The choristers vouch for the pastime’s therapeutic benefits, too. Even after major surgery, the singers turn up for rehearsals, despite not being up to official performances.
Mr Harper was recruited to the choir in 1992 by his daughter’s Welsh-language tutor and served a number of years as president.
“The average age of the choir is 70-plus and some have problems with their hips, knees, and backs or suffer from other ailments but members are totally committed to turning up every Wednesday night for three hours’ practice,” Mr Harper said.
“At the end, we’re physically tired but also energised. There’s nothing like singing to get the old endorphins going,” he said.
Gwyn says that performing in the choir is also good brain exercise.
“We all have to learn the songs by heart, since we do not use music on stage and it’s a lot of work. There’s also a lot of camaraderie that boosts us all. We stir the crap out of each other,” he said.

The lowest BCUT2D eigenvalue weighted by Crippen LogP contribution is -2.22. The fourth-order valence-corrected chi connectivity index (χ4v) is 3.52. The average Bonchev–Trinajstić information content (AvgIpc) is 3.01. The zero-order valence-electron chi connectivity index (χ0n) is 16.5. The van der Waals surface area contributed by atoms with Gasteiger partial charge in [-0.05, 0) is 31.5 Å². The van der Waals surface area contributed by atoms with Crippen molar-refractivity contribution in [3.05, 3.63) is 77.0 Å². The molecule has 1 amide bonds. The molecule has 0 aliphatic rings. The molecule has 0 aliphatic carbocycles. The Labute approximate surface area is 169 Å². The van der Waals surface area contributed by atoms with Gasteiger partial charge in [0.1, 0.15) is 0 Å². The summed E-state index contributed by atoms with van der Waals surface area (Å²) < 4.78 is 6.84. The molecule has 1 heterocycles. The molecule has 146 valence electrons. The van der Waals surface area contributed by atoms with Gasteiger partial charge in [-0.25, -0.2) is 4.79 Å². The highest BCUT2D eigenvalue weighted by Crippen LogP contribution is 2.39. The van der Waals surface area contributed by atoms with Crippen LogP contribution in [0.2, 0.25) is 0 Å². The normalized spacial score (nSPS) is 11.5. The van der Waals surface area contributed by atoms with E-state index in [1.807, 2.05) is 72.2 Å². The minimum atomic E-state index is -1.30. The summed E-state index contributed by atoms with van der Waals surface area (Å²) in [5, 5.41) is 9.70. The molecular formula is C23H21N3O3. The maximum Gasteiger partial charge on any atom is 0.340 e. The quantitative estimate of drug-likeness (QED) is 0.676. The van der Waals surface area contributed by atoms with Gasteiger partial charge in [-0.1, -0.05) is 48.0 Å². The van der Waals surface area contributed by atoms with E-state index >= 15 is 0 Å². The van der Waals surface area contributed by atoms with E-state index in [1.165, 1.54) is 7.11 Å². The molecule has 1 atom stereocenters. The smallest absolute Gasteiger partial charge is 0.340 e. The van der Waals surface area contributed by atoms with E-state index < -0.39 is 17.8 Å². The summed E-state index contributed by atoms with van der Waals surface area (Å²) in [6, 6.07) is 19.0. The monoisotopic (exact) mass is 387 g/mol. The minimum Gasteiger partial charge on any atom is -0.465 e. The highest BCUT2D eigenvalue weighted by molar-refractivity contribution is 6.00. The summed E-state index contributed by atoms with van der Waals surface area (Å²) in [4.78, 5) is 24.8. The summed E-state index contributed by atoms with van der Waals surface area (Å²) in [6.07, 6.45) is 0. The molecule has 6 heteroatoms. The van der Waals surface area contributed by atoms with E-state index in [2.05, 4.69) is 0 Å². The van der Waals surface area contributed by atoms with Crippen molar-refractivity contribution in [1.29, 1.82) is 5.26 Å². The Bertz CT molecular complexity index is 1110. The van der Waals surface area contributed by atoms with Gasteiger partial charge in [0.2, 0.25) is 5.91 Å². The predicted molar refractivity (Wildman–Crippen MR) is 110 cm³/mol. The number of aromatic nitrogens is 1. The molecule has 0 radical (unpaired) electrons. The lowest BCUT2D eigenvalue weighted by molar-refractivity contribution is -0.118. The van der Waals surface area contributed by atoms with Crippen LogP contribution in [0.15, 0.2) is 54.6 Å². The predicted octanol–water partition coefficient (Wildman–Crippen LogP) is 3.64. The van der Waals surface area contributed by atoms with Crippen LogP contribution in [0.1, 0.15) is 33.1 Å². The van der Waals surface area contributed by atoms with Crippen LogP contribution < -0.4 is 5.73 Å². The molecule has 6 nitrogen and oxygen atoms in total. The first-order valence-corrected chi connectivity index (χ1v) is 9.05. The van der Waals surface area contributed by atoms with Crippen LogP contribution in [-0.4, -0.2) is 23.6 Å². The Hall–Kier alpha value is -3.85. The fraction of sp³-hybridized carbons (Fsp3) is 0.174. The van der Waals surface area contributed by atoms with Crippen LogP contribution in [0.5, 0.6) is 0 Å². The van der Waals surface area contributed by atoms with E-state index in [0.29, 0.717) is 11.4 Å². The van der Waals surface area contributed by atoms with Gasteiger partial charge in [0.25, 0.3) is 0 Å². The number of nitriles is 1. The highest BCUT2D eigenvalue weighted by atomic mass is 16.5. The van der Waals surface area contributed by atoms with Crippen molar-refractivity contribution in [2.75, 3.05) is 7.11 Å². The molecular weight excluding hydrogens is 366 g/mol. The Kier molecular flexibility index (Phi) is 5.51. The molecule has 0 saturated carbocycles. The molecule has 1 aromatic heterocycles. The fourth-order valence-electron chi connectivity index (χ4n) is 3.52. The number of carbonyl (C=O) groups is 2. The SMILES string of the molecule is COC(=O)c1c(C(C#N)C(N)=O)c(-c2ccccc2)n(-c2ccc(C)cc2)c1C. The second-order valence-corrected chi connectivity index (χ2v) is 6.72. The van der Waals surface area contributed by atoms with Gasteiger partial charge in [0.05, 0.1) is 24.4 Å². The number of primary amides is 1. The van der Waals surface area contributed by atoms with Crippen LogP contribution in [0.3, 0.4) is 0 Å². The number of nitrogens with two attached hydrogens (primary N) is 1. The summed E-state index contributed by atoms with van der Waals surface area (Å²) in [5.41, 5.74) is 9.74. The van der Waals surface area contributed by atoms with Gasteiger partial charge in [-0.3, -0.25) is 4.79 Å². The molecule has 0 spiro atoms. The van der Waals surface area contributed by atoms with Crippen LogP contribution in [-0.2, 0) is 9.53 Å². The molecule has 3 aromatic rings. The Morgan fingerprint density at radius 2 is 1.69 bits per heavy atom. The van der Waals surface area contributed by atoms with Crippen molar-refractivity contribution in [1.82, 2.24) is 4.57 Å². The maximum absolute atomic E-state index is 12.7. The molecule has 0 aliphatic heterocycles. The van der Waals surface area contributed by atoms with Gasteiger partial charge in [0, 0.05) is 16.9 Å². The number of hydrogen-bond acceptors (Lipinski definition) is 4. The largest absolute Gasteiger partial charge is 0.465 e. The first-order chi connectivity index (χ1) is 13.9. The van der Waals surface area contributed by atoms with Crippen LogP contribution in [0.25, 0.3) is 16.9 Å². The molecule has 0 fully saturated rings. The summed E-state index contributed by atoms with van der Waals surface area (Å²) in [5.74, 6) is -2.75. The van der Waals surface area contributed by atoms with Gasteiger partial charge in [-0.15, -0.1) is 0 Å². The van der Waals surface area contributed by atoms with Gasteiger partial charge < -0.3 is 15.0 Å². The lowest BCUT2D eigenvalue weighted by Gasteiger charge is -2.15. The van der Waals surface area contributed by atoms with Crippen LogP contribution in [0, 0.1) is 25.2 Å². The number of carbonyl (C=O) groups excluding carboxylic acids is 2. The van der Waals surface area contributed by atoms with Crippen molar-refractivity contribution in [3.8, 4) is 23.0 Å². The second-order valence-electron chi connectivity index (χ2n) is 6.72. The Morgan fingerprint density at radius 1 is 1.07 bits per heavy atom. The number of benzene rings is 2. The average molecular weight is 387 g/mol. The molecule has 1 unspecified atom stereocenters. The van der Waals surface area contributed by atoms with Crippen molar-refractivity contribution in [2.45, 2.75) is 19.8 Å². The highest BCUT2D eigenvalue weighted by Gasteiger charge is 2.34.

“More seriously, performing as a choir fills us with hiraeth, a Welsh word that means a deep longing for home. And, of course, you don’t have to be Welsh to feel that.”
David Ashton-Smith OAM, who became the choir’s director in early 2016, says that the great benefits of choral singing have long been evident to him.
“I’ve been involved with directing choirs of various persuasions for nearly 40 years. Science is now proving what we’ve known intuitively – that singing is good for you in every respect,” Mr Ashton-Smith said.
“It releases endorphins, which reduce stress and anxiety levels and contribute to a positive mental state. It syncs heartbeats and endocrine systems and improves mood and overall well-being,” he said.